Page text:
May marked the thirteenth consecutive month that the global monthly temperature record was broken, according to two US record keepers, the National Aeronautics and Space Administration (NASA) and the National Oceanic and Atmospheric Administration (NOAA). Wildfires currently burn in ten US states, forcing evacuations in at least three and a state of emergency in New Mexico. Authorities fear a repeat of the Fort McMurray wildfire which destroyed up to 20% of the Canadian city. Drought-ravaged California has suffered 1,800 wildfires since the beginning of the year, exacerbated by this year’s powerful El Niño which is now ebbing.

At the time of writing, 1,200 Californian firefighters face a wildfire dubbed the Sherpa fire, as record-shattering temperatures of up to 49°C produce 100-metre-high walls of flame. Convicts comprise half the total Californian firefighting force. Volkswagen’s CEO, Winterkorn, is still being investigated. Its US chief, Horn, suddenly left the company in March. He is named in a class action lawsuit and "really wants to get out fast, not just out of Volkswagen, but out of America". If he joins Winterkorn in Germany, Forbes magazine muses, he will be out of reach of US justice, "as long as we disregard the use of drones for the moment". (Forbes, 10 March) So no firefighting for him.

By November 2015, Volkswagen reported a loss in profits and was no longer the world’s biggest car manufacturer – the EPA had done its duty and nobbled a competitor to the US car industry. The German capitalists are striking back, however, at Italy’s Fiat and the EU, demanding that both tighten the regulatory environment. The Financial Times demands that the EU stops car companies from "shopping around for lenient treatment" from different countries, that it strengthens the testing regime and uncovers "the full extent of the abuses".

It wants a level playing field. But both the Financial Times and the Transport and Environment NGO fail to mention that the EU Commission, comprised of representatives of each national government in the EU, sided with the car manufacturers by changing the rules. This meant that car companies could get away with double the previous legal emissions limit until 2019, and then 50% over until 2021. The European parliament voted 323 votes to 317 against the rule change, and declared it illegal, but the MEPs were powerless to overturn the undemocratic EU Commission. (Guardian, 3 February)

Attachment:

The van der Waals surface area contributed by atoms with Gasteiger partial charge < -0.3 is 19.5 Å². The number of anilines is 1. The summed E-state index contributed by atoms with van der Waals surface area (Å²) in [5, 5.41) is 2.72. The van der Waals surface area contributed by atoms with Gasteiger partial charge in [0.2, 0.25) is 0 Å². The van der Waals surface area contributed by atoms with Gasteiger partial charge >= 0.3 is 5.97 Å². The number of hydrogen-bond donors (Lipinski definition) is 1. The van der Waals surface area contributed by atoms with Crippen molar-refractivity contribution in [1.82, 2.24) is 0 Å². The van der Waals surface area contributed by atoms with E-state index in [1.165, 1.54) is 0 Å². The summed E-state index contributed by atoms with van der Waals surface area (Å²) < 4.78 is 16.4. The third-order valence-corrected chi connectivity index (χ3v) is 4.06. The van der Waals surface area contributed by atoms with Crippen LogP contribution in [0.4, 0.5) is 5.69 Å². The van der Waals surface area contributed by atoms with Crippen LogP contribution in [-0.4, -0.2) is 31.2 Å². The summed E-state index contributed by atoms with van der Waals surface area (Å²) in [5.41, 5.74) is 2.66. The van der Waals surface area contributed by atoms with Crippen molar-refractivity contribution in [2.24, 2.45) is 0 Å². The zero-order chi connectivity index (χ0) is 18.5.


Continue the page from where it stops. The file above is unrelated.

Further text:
The complicity of the EU and of nation states in the desperate, destructive struggle for company profits, which lies behind the defeat device, demonstrates that the only solution is to remove the profit motive. The Volkswagen scandal is not simply about the incarceration of a few criminal CEOs. The multinational companies must be placed in the hands of the state through socialist nationalisation – in contrast to the bail-out of the banks during the 2008 financial crisis. This would need to be under democratically organised workers’ control, taking into account consumers’ needs and sustainable production.

Despite decades of conferences and summits to discuss global warming, and dire warnings by the International Panel on Climate Change, even the notion of an international plan to immediately halt the production of diesel and petrol-driven vehicles and implement a rapid conversion to electricity is just a distant dream. There are no technical impediments. Capitalism is capable of acting rapidly if faced with a mass revolt which threatens its survival. But a mass movement is needed that goes further and implements a socialist, democratic plan of production across the planet. Ending the anarchy of the market is the only long-term solution.

Pete Mason